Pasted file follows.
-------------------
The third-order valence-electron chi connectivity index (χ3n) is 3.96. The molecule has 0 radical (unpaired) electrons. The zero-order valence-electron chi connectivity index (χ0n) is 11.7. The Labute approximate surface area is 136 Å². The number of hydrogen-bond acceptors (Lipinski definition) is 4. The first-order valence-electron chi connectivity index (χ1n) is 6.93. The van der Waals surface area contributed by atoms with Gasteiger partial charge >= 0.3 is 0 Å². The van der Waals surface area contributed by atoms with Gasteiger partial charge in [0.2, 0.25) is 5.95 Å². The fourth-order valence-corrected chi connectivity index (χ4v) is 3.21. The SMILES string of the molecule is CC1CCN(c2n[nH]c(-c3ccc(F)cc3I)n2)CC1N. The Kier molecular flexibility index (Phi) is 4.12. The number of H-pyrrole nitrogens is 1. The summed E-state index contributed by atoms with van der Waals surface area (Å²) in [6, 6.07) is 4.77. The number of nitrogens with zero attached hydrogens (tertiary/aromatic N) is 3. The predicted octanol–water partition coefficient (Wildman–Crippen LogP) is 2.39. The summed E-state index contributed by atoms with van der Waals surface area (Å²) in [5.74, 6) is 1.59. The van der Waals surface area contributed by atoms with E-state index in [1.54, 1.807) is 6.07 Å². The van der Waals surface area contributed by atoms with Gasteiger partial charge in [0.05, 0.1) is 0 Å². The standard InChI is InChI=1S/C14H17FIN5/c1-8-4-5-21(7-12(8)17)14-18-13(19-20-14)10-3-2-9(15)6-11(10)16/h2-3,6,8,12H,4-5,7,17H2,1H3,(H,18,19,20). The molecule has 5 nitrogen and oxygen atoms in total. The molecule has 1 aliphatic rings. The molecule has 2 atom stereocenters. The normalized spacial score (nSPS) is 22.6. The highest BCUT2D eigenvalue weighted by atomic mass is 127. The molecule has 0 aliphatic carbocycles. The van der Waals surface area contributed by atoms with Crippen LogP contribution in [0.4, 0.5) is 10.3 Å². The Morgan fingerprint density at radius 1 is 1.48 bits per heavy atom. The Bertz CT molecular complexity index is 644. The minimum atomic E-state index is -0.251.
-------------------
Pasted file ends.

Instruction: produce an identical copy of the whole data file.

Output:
The third-order valence-electron chi connectivity index (χ3n) is 3.96. The molecule has 0 radical (unpaired) electrons. The zero-order valence-electron chi connectivity index (χ0n) is 11.7. The Labute approximate surface area is 136 Å². The number of hydrogen-bond acceptors (Lipinski definition) is 4. The first-order valence-electron chi connectivity index (χ1n) is 6.93. The van der Waals surface area contributed by atoms with Gasteiger partial charge >= 0.3 is 0 Å². The van der Waals surface area contributed by atoms with Gasteiger partial charge in [0.2, 0.25) is 5.95 Å². The fourth-order valence-corrected chi connectivity index (χ4v) is 3.21. The SMILES string of the molecule is CC1CCN(c2n[nH]c(-c3ccc(F)cc3I)n2)CC1N. The Kier molecular flexibility index (Phi) is 4.12. The number of H-pyrrole nitrogens is 1. The summed E-state index contributed by atoms with van der Waals surface area (Å²) in [6, 6.07) is 4.77. The number of nitrogens with zero attached hydrogens (tertiary/aromatic N) is 3. The predicted octanol–water partition coefficient (Wildman–Crippen LogP) is 2.39. The summed E-state index contributed by atoms with van der Waals surface area (Å²) in [5.74, 6) is 1.59. The van der Waals surface area contributed by atoms with E-state index in [1.54, 1.807) is 6.07 Å². The van der Waals surface area contributed by atoms with Gasteiger partial charge in [0.05, 0.1) is 0 Å². The standard InChI is InChI=1S/C14H17FIN5/c1-8-4-5-21(7-12(8)17)14-18-13(19-20-14)10-3-2-9(15)6-11(10)16/h2-3,6,8,12H,4-5,7,17H2,1H3,(H,18,19,20). The molecule has 5 nitrogen and oxygen atoms in total. The molecule has 1 aliphatic rings. The molecule has 2 atom stereocenters. The normalized spacial score (nSPS) is 22.6. The highest BCUT2D eigenvalue weighted by atomic mass is 127. The molecule has 0 aliphatic carbocycles. The van der Waals surface area contributed by atoms with Crippen LogP contribution in [0.4, 0.5) is 10.3 Å². The Morgan fingerprint density at radius 1 is 1.48 bits per heavy atom. The Bertz CT molecular complexity index is 644. The minimum atomic E-state index is -0.251.